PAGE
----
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H.2015 Hearing before Joint Committee on Public Health

June 12, 2019

Time for hearings on Beacon Hill. A health commission to study the effects of industrial wind turbines was one of the bills before the Joint Committee on Public Health on June 11, 2019. H.2015 establishes a commission to investigate and study the incidence and impacts of adverse health effects from land-based wind turbines. It also recommends administrative and legislative changes to mitigate or eliminate adverse health effects from land-based wind turbines.

Sub-audible sound waves sent out as the blades spin past the shaft set up vibration and resonance in our body cavities and fluid-filled spaces – ears, eyeballs, skull, our lungs and bellies. They are the ultimate, inescapable boombox moved in next door.

This is from Helen Parker’s testimony about infrasound low frequency noise (ILFN), which “impacts a significant 10-20%, perhaps 30% of the population.”

Most vulnerable are children, elders, and those who are especially reactive to sensation – those with a prior PTSD, autism, abuse victims, …and many of us whose souls are drawn to more rural rather than urban environments.
Symptoms: nausea, headaches, tinnitus, increased blood pressure, anxiety, difficulty with memory and concentration, and panic attacks which arise when awake or asleep.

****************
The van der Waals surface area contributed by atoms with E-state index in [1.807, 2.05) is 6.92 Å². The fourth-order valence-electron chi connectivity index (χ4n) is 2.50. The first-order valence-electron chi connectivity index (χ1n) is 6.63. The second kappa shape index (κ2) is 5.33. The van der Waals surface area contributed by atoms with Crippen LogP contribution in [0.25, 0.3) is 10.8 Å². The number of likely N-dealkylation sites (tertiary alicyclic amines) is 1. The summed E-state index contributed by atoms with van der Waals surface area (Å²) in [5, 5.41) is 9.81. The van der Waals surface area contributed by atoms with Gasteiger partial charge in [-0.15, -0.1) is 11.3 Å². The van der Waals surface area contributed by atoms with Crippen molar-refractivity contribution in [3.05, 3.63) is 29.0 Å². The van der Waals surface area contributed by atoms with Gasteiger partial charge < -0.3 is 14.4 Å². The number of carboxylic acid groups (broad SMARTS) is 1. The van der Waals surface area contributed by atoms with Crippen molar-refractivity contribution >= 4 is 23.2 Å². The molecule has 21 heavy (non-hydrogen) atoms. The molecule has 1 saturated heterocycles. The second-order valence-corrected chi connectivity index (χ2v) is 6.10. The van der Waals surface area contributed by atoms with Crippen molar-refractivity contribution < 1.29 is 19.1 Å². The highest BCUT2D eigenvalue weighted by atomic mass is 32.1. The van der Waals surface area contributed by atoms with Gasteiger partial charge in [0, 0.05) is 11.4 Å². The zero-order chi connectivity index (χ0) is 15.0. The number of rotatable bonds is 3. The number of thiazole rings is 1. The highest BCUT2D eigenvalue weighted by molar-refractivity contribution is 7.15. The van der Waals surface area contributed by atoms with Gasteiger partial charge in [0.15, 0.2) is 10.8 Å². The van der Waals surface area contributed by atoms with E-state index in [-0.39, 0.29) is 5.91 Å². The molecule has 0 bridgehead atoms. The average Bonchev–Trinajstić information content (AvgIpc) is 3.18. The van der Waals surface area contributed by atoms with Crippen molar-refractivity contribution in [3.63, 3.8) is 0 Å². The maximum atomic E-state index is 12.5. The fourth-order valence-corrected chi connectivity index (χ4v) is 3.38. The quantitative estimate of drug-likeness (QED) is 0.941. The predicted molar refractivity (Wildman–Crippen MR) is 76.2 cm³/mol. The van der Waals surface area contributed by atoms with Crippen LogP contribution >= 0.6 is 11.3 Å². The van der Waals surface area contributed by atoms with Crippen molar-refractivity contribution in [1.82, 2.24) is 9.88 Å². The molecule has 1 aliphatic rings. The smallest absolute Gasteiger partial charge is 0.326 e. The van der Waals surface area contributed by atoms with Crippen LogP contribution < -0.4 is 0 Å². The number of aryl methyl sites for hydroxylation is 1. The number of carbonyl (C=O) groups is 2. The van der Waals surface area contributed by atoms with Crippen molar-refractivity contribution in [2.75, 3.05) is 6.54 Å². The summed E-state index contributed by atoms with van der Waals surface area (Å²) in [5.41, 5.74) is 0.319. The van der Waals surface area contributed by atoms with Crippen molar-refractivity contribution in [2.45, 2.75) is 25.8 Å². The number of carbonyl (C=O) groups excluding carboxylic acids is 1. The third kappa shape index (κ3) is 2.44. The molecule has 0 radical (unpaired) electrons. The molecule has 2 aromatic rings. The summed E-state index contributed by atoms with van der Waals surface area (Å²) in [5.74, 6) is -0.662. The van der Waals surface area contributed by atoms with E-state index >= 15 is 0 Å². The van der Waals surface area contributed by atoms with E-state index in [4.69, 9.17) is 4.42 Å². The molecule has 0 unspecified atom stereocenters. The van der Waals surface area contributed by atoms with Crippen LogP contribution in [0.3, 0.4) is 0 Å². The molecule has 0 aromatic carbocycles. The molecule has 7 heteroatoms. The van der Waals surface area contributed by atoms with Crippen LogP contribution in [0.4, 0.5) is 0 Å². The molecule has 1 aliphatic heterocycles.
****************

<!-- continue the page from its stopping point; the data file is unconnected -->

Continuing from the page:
David Dardi should know. As he wrote in his testimony:

I have been adversely affected by a wind turbine for the last 7 years and
have been unsuccessful in getting any relief from it’s affects. Several other of my neighbors have also been affected by this wind turbine and are equally as anxious to get relief and to have our situation exposed and studied.

To ask the Joint Committee on Public Health to report H.2015 favorably out of committee send comments to:
–Senate Chairperson Joanne M. Comerford: Jo.Comerford@masenate.gov
–House Chairperson John J. Mahoney: John.Mahoney@mahouse.gov

To cc your state Senator and Representative, click here for addresses

Representative David Vieira sponsored H.2015 – “Resolve to establish a commission to study the health impacts from land based wind turbines to protect the health of the citizens of the Commonwealth.” Co-sponsors include another Barnstable representative, Sarah Peake, and Cape and Islands representative Julian Cyr.

Ambrose Nudges DEP on FGW Compliance

February 16, 2019